Homelessness:
The numbers paint the picture

On the evening of Tuesday August 9, 2016 it was all about the numbers.


At that point in time, there were almost 120,000 scattered across Australia.

Proportionally you were more likely to be counted as one if you were young, if you were an older woman, and especially if you counted yourself as Aboriginal or Torres Strait Islander. 

When it comes to defining who we are, how we live, what we believe in and how we are changing there’s no better measure than the Census, conducted on the second Tuesday of August every five years.

As imperfect as it may be the Census is also a main measure of how many of us don’t have a home to call our own, at least on that particular winter’s night.

These are numbers etched deep into Katherine McKernan’s mind.

“Unfortunately, homelessness since 2011 at the time of the last census, and in NSW in particular, increased 37 per cent. In Sydney itself it’s increased by 48 per cent.”

This is a period that, more or less, covers Katherine’s tenure as chief executive of the not-for-profit group Homelessness NSW, the peak body that “works with its members to prevent and reduce homelessness in NSW”.

While the numbers may be damning they are also growing.

“Nationally we believe we need 500,000 social and affordable homes over the next 10 years,” Katherine says. 

“In NSW alone we need at least 5000 new additional social housing properties every year for the next 10 years if we are really even going to begin to meet the need.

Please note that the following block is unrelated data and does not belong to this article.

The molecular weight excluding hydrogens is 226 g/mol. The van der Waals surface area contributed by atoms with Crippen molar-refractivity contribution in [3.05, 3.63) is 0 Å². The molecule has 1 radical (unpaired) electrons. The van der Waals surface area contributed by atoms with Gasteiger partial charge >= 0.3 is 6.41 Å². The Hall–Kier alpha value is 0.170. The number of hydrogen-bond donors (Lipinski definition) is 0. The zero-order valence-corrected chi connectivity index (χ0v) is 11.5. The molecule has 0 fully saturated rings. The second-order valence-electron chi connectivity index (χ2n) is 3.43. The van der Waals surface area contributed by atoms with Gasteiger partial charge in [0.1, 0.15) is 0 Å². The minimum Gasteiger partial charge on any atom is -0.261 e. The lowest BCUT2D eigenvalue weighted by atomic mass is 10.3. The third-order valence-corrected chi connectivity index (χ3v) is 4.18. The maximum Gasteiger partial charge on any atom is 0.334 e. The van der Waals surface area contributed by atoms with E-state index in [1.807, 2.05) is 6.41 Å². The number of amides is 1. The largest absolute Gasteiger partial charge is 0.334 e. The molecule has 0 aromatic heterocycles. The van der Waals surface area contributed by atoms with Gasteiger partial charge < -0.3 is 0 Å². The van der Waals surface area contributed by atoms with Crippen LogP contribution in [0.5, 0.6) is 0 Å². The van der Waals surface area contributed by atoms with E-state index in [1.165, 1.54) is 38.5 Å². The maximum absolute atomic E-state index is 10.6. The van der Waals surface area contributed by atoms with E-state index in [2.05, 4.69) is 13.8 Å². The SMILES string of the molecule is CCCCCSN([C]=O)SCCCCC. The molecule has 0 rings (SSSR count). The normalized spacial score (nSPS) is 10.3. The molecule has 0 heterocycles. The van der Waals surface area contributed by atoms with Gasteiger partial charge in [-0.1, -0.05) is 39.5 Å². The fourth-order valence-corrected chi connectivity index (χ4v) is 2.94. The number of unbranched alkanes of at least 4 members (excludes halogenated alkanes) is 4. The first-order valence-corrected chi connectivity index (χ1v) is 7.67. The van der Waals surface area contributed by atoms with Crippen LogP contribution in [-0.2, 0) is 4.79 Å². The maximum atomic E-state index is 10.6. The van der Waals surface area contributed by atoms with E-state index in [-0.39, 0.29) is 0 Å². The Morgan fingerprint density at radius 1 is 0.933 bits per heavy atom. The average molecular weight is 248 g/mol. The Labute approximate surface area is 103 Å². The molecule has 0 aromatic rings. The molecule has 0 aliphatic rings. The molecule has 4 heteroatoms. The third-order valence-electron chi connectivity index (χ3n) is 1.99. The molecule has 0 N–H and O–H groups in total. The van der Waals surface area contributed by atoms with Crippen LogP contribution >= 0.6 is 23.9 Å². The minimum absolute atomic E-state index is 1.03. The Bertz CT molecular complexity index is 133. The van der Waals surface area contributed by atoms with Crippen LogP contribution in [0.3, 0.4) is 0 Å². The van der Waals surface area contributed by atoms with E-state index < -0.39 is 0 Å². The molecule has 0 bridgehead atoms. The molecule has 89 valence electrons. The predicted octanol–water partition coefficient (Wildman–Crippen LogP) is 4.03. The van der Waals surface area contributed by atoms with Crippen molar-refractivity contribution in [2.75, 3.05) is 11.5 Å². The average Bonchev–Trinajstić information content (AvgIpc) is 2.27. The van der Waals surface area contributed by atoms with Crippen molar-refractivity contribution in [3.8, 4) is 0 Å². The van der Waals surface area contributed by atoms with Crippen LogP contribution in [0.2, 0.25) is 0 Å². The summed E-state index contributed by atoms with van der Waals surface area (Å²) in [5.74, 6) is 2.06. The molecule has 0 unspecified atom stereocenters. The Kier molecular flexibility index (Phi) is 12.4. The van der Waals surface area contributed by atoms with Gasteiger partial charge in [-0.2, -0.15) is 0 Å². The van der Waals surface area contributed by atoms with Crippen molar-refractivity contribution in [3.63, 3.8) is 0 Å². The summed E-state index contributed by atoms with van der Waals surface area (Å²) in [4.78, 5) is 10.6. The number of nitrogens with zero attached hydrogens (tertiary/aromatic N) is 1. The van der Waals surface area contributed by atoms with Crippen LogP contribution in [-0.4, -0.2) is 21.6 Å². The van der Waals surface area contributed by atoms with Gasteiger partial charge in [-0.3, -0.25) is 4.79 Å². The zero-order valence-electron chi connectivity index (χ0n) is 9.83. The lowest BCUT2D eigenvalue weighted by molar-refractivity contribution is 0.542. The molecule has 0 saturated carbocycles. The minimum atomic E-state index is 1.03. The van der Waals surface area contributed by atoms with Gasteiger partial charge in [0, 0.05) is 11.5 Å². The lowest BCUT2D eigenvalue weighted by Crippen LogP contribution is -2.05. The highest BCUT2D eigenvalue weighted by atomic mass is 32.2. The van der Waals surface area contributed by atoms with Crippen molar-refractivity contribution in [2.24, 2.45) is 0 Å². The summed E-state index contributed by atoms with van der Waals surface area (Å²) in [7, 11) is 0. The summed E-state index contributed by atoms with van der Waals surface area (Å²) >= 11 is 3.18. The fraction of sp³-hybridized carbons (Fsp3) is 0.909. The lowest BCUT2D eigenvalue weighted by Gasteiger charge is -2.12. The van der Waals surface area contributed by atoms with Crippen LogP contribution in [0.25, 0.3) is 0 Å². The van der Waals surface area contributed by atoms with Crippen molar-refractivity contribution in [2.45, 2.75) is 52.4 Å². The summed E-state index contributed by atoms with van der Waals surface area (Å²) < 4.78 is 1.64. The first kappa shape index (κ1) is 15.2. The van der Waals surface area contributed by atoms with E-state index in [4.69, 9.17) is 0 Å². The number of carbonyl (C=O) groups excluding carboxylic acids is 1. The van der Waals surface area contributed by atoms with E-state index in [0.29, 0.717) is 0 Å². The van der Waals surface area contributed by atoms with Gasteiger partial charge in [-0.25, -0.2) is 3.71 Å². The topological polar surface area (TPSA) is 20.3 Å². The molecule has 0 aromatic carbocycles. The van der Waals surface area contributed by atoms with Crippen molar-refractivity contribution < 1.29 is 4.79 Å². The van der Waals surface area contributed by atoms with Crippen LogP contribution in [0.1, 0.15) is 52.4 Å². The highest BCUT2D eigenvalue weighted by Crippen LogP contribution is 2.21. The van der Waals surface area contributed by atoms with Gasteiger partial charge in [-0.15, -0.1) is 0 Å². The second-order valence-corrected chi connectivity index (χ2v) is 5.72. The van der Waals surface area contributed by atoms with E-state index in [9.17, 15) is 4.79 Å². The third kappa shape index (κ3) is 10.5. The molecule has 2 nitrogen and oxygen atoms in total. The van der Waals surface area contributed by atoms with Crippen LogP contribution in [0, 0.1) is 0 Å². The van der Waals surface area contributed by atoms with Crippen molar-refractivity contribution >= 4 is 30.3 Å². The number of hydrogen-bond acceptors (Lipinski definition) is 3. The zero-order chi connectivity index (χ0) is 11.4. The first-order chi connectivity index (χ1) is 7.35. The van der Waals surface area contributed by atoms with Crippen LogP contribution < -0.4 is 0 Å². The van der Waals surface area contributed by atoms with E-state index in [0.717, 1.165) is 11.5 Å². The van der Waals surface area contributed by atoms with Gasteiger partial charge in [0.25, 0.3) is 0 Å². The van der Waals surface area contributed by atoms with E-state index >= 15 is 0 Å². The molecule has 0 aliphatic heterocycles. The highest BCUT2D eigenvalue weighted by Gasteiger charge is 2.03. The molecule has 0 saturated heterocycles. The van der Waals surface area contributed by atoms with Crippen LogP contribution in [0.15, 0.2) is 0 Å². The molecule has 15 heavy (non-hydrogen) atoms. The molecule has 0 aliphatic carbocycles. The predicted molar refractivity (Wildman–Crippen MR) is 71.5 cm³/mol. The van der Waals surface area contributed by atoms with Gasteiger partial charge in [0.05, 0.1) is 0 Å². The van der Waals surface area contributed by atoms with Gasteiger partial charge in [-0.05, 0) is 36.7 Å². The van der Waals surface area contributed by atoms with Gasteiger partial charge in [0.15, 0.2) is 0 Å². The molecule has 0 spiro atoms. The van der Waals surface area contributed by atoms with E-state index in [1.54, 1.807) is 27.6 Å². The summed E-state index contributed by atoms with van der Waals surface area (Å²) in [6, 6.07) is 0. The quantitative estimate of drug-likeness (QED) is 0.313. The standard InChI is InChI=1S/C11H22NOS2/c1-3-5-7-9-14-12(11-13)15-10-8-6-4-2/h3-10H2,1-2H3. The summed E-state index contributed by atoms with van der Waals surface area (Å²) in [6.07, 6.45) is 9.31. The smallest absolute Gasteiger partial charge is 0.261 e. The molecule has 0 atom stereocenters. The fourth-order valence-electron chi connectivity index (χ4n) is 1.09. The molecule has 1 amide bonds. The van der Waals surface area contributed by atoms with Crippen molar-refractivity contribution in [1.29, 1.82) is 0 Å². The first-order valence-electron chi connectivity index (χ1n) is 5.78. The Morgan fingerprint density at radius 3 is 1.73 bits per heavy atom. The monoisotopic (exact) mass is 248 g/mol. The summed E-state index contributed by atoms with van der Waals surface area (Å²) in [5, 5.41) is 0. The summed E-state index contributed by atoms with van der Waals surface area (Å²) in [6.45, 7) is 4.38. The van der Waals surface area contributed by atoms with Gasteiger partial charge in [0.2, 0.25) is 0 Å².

“In NSW there’s around 60,000 people on the social housing waiting list. Also unfortunately less than 1 per cent of all private rentals in the greater Sydney area are affordable for people on low incomes.”

For Katherine and for many others who work with the homeless, developing a lasting solution to the issue would reap so many other benefits for all of us.

“Housing is so fundamental to being able to grow as a person and as a family and in a broader community sense as well. Without housing you can’t do those things. 

“When you don’t have housing all the other issues become exacerbated such as mental and physical health issues, employment and care of children. It’s very difficult to deal with those issues if you don’t know where you are living. “

Is the problem insurmountable? According to Katherine it’s not, but it’s hard not to feel there may be cause for deep concern.

“There’s no policies in place to look at the fact that homelessness is increasing, and the cost of private rentals is increasing,” she says. 

“There’s no action to address this. The biggest worrying trend, the biggest issue, is that we don’t have a national housing strategy or homelessness strategy. 

“We need really is cross-local, state and federal government action to address affordable housing for people who are disadvantaged and poor.”

But Katherine is an optimist.

“People are aware of the issue,” she says.

“People are noticing the increase in people sleeping rough for example. There’s a lot of conversation about young people accessing home ownership so people are aware of the problem in its many forms.

“It’s about having a plan to end homelessness and provide affordable housing across the country.”